VIRGINIA — On Wednesday morning, Kelsey Gantzer, manager of the Rutabaga Project, stood against the fence for the Pine Mill Court playground. She faced raised planters, newly planted trees and bushes. Volunteers stood on either side of her.
“My goal for today is to use the peat moss I just brought and finish mulching everything,” she said while motioning to the newly raised bed. “This was made by Youth Build and we can plant these donated plants in them.”
Six-year-old Lilly was already at work bringing one handful of dirt at a time from the large pile to the newest raised bed box.
“I guess we should help Lilly!” said one volunteer before they dispersed to work on various projects throughout the Food Forest.
The Food Forest is a project made possible by the Rutabaga Project, along with the Arrowhead Economic Opportunity Agency and the Iron Range Partnership for Sustainability. It is in the final stages of being planted.
“A food forest is a large perennial garden made up of edible plants, bushes and trees,” according to the inside of the coloring book distributed last fall to bring awareness to the Food Forest. “Perennials are plants that come back every year, so once a food forest is planted, it will continue to grow each year and bear more fruits, herbs, nuts, and berries.”
All plants part of the food forest will be appropriate to the region. The Iron Range is part of one of the coldest gardening zones: a USDA Zone 3. The plants chosen to create the Food Forest are those trees, shrubs, berries and herbs that will survive the winter and come back each spring.
“Perennials are not very exciting the first year,” admitted Gantzer while touring the site Wednesday. “We have planted some tomato plants that will produce this season. We also have a pumpkin and zucchini patch over there. We thought it would be really cute for the kids who live at Pine Mill Court to harvest a pumpkin to decorate this Halloween.”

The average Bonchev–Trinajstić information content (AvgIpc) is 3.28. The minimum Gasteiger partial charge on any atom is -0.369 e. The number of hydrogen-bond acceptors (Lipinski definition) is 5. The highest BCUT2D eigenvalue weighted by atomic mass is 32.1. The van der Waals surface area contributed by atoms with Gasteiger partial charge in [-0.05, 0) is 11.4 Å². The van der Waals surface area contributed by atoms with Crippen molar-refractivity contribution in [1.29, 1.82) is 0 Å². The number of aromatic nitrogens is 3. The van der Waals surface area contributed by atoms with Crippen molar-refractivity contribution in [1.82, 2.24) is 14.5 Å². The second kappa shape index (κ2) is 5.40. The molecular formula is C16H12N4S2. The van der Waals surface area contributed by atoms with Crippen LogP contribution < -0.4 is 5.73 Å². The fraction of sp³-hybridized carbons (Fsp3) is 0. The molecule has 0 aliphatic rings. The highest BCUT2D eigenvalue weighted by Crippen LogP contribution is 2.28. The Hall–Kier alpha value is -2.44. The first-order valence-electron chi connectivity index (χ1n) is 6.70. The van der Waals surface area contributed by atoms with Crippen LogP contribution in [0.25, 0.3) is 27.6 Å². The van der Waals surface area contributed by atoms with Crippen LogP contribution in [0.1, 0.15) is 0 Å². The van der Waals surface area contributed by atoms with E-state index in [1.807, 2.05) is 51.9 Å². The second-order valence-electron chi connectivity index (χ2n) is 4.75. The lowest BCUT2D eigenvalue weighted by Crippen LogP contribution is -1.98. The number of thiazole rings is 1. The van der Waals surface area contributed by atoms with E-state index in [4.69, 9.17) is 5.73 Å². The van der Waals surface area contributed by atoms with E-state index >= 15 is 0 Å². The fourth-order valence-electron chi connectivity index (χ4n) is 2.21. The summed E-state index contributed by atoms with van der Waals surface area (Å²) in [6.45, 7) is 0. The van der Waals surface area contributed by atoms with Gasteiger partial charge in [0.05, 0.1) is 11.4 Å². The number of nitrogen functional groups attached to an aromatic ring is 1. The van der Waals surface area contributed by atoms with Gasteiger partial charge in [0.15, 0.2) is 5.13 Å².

The Food Forest will be located on city property, across the street from The Salvation Army, in front of the playground by Pine Mill Court.The Food Forest is meant to grow into a community space. Community members will be invited to help plant, tend and harvest. Most of the current volunteers live at Pine Mill Court, including Dana Mitchell.
“We used to live in the country where I had a big garden,” Mitchell said. “It was very fulfilling to produce good food for my family. Now, living in this apartment, it has been hard to find the same sort of fulfilment when I can’t have my own garden.”
She said she enjoys working with the Food Forest.
“This is a great place to learn and work with people who share my interest in gardening,” Mitchell added. “It is a great way to get involved in the community and it’s even better that it is right next to my place and my kids can help, too!”
Another family happy to work together on this project is Lilly and her mom, Kristy Johnson.
“I’ve been a part of the Housing and Redevelopment Authority and wanted them to do something like this for years,” Johnson said. “This is just so amazing. We have so much green space!”
Lilly has autism, which results in a communication disconnect. This doesn’t hold her back from helping with the hard work.
“To have a place like this to talk about gardening and teach Lilly is a huge tool for us.”
For the first two weeks, volunteers worked on preparing the land and planting the Food Forest everyday. Now that the workload has decreased, volunteers meet every Monday and Wednesday to work together.
The Food Forest has not experienced any theft or vandalism, something the group had worried about. “People walking by often tell us, ‘But kids are going to come and steal the berries from the bushes,’” said Gantzer with a smile. “That is the point!”
“The Food Forest is open to all,” she said. “This year we have planted a lot of trees and bushes. This will grow into an amazing resource for the community.”
Gantzer’s goal for this year is planting and tending to the Food Forest as plants get established. In coming years, each of the trees and bushes will begin to produce at their own pace. Some species will take longer than others to bear fruit and nuts.
She pointed to a small and slow growing Korean Pine. “Inside the pinecone will be a nut,” she gazes at them recognizing their unique growing speed (slow), fine for the long future ahead. “If you never plant the plant you will never have the fruit!”
The Food Forest is funded through a Community Services Block Grant from the Minnesota Department of Human Services, Office of Economic Opportunity. The Rutabaga Project is creating the Food Forest as part of their effort to increase access to local, healthy food.
If you are interested in learning more about the Rutabaga Project or the Food Forest or volunteering contact Kelsey Gantzer, Rutabaga Project manager, at 218-404-8466 or Kelsey.Gantzer@AEOA.org.